From working underground to overseeing the growth of Newport's-own Tiny Rebel, Ian Cummings has quite the tale to tell. DAN BARNES met him to find out more.

SITTING in the restaurant at Tiny Rebel's brewery bar in Rogerstone, Ian Cummings reflects on how he went from working underground at Oakdale colliery to overseeing the exponential growth of one of the most exciting beer brands in the country.

"I started my working life as a tradesman," he said.

"My apprenticeship was with a company called Crown House Engineering in Cardiff."

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Ian Cummings at the Tiny Rebel brewery bar, Rogerstone. Picture: DBPR


It was during his time at Crown House that Mr Cummings served his time underground.

"It was two years in Oakdale Colliery above and below ground," he said.

At the time, a few of the pits were being merged together – North Celynen, South Celynen and Oakdale - into one larger operation.

"It was certainly an experience," he said. "The winter was the worst, you’d go down in the darkness and come up in the darkness, you wouldn’t see daylight."

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Ian Cummings

He added that despite not being from a mining background himself, the miners felt no animosity towards the contractors and a "them and us" mentality never developed.

"They were always very welcoming, it was like they were your mates," explained Mr Cummings.

"The camaraderie down there was unbelievable."

He worked in the colliery at around 1977-78 and during that time he became a father.

"My son got taken into hospital with meningitis in December 1978," he said. "They had to get me out from underground to go to the hospital."

However, it wasn't as simple as just returning to the surface.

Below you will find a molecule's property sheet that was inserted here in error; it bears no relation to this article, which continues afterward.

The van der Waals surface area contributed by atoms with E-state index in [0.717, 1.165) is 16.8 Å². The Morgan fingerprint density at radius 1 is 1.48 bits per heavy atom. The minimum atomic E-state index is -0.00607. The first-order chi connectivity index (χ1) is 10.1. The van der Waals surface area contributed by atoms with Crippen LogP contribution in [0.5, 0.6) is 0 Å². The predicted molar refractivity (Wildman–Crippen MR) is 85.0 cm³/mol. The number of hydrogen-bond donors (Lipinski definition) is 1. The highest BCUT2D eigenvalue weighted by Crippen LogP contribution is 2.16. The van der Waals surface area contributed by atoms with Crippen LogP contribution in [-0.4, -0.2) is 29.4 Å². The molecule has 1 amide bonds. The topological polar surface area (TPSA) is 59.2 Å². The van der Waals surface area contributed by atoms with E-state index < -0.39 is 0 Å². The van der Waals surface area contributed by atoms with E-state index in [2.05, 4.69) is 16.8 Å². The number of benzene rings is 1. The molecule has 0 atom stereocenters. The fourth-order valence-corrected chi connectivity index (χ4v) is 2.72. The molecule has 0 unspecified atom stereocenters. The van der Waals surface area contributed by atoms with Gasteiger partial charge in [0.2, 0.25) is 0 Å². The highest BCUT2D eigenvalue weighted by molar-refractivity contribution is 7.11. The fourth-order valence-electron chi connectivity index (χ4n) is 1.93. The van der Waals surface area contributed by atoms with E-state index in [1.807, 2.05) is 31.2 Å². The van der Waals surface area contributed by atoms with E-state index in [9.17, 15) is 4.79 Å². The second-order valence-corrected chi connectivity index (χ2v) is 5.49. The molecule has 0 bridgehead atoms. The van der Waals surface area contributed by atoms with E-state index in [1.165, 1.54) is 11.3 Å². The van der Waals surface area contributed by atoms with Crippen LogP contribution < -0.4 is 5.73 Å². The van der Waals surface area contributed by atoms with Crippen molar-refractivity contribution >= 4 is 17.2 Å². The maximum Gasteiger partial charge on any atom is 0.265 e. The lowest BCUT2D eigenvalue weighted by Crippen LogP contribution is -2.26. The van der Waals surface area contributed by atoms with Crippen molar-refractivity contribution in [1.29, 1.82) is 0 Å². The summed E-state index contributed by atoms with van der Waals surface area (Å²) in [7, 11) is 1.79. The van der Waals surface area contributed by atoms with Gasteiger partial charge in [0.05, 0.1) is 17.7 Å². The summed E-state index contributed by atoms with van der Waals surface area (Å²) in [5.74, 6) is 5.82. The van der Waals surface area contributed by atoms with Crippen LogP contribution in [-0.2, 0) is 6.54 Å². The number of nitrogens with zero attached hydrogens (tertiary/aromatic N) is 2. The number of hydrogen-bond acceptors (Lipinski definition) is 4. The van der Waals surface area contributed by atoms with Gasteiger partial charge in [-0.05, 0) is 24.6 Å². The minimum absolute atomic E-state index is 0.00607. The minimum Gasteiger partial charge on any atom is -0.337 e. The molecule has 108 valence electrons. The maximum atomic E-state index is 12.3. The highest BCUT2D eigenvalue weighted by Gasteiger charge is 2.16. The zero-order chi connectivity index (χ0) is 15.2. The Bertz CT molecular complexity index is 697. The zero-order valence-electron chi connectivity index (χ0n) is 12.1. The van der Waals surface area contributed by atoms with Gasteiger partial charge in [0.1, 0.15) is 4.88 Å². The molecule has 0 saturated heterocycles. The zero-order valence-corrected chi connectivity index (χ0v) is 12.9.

Mr Cummings explained: "In those days we used to share lifts - one guy would take the car and four of you would jump in – so before I could go to my son I had to find the guy who had the car."

He continued: "Working for Crown House was a fantastic grounding, working within the commercial sector or the heavy industries like Llanwern or the Orb Steelworks.

"I couldn’t have had a better apprenticeship."

Mr Cummings worked with the firm from 1972 until 1987, working six and a half days a week and using the free half day to play rugby for Rumney in Cardiff.

"A friend of mine was looking at starting his own electrical company with me in tow and so I thought that, if I’m doing this for somebody else, then maybe I could do it for myself.

"So, we started an electrical company called C&C Electrical in Cardiff. It was a partnership that lasted about two months - the bank wanted security of our houses, he wouldn't commit to that so the partnership ended and I was on my own.

"I was working out of our home and 12 months later we had to get an office and start employing people. By 1996 the business was turning over about £3 million."

In 1999 C&C was bought out by a company from Scotland.